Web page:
NPR : News

Filed Under:

Who's Been Hacked By China? Better Question Might Be: Who Hasn't?

This week's stories about alleged cyberthieves based in China have news outlets chasing related angles. Today's include:

-- "Chinese Cyberspies Have Hacked Most Washington Institutions, Experts Say."

According to The Washington Post, if you "start asking security experts which powerful Washington institutions have been penetrated by Chinese cyberspies, and this is the usual answer: almost all of them. The list of those hacked in recent years includes law firms, think tanks, news organizations, human rights groups, contractors, congressional offices, embassies and federal agencies."

-- "Some Victims Of Online Hacking Edge Into the Light."

The New York Times writes that "Hackers have hit thousands of American corporations in the last few years, but few companies ever publicly admit it. ... But in the last few weeks more companies have stepped forward. Twitter, Facebook and Apple have all announced that they were attacked by sophisticated cybercriminals. ... The admissions reflect the new way some companies are calculating the risks and benefits of going public."

Those reports follow Wednesday's news that, as The Associated Press says, "the Obama administration announced new efforts to fight the growing theft of American trade secrets, a broad but relatively restrained response to a rapidly emerging global problem that was brought into sharp focus this week by fresh evidence linking cyberstealing to China's military." (Chinese authorities, as NPR's Frank Langfitt has reported, say such attacks are not government-sponsored and that China too is a target of cyberthieves.)

The AP adds that "the administration ... didn't threaten any specific consequences for theft of trade secrets, and no new fines or other trade actions were announced." But it announced "five actions to protect American innovation":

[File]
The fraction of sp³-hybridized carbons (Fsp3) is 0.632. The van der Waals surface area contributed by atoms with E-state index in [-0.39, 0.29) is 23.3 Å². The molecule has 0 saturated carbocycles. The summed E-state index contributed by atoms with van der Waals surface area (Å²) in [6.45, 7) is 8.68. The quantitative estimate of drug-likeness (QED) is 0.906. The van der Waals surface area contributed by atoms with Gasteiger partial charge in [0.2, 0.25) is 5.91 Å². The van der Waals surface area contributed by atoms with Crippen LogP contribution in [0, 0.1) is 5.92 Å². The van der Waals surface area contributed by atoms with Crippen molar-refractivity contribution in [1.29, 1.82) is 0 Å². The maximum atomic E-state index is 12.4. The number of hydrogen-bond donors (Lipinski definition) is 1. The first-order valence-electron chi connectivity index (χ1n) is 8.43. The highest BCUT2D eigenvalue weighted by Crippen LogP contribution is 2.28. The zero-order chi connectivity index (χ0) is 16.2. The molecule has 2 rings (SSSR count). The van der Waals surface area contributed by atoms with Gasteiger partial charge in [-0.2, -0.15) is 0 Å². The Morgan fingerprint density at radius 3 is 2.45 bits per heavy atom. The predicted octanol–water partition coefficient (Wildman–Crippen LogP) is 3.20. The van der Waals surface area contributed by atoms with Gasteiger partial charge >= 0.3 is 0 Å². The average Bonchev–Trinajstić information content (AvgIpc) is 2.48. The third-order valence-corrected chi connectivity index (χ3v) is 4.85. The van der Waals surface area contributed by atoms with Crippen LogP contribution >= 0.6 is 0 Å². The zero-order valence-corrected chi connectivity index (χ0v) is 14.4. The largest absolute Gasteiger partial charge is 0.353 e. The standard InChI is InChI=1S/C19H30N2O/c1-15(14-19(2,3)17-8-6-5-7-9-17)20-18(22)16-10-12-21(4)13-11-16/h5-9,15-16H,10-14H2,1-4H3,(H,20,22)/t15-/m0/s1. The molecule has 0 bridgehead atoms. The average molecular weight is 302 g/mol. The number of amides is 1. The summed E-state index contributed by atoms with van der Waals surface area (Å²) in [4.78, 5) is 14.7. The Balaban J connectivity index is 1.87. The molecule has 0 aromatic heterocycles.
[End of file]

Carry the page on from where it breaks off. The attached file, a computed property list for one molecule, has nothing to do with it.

— "Applying diplomatic pressure by senior officials to foreign leaders to discourage theft."

— "Promoting best practices to help industries protect against theft."

— "Enhancing U.S. law enforcement operations to increase investigations and prosecutions."

— "Reviewing U.S. laws to determine if they need to be strengthened to protect against theft."

— "Beginning a public awareness campaign."

Copyright 2013 NPR. To see more, visit http://www.npr.org/.

NPR

How A Music Writer Learned Trust Is The Ultimate Backstage Pass

Lisa Robinson knows how to talk — and how to make others, especially musicians, want to talk. The veteran rock journalist speaks with NPR's Wade Goodwyn about her four decades behind the scenes.
NPR

Can Wal-Mart Really Make Organic Food Cheap For Everyone?

The giant retailer says it's adding a new line of organic food that's at least 25 percent cheaper. But a large-scale production and supply of organic food likely can't be achieved overnight.
NPR

Obama Adds Malaysia To His Asia Itinerary

Obama travels to Malaysia next week, where the government is under fire for the handling of a missing airliner. NPR's Wade Goodwyn talks to Josh Kurlantzick of the Council on Foreign Relations.
NPR

Watch For The Blind Lets You Feel Time Passing

A new watch allows the blind to feel time on their wrists. Designer Hyungsoo Kim tells NPR's Wade Goodwyn his watch allows users to tell time accurately without revealing their disabilities.

Leave a Comment

Help keep the conversation civil. Please refer to our Terms of Use and Code of Conduct before posting your comments.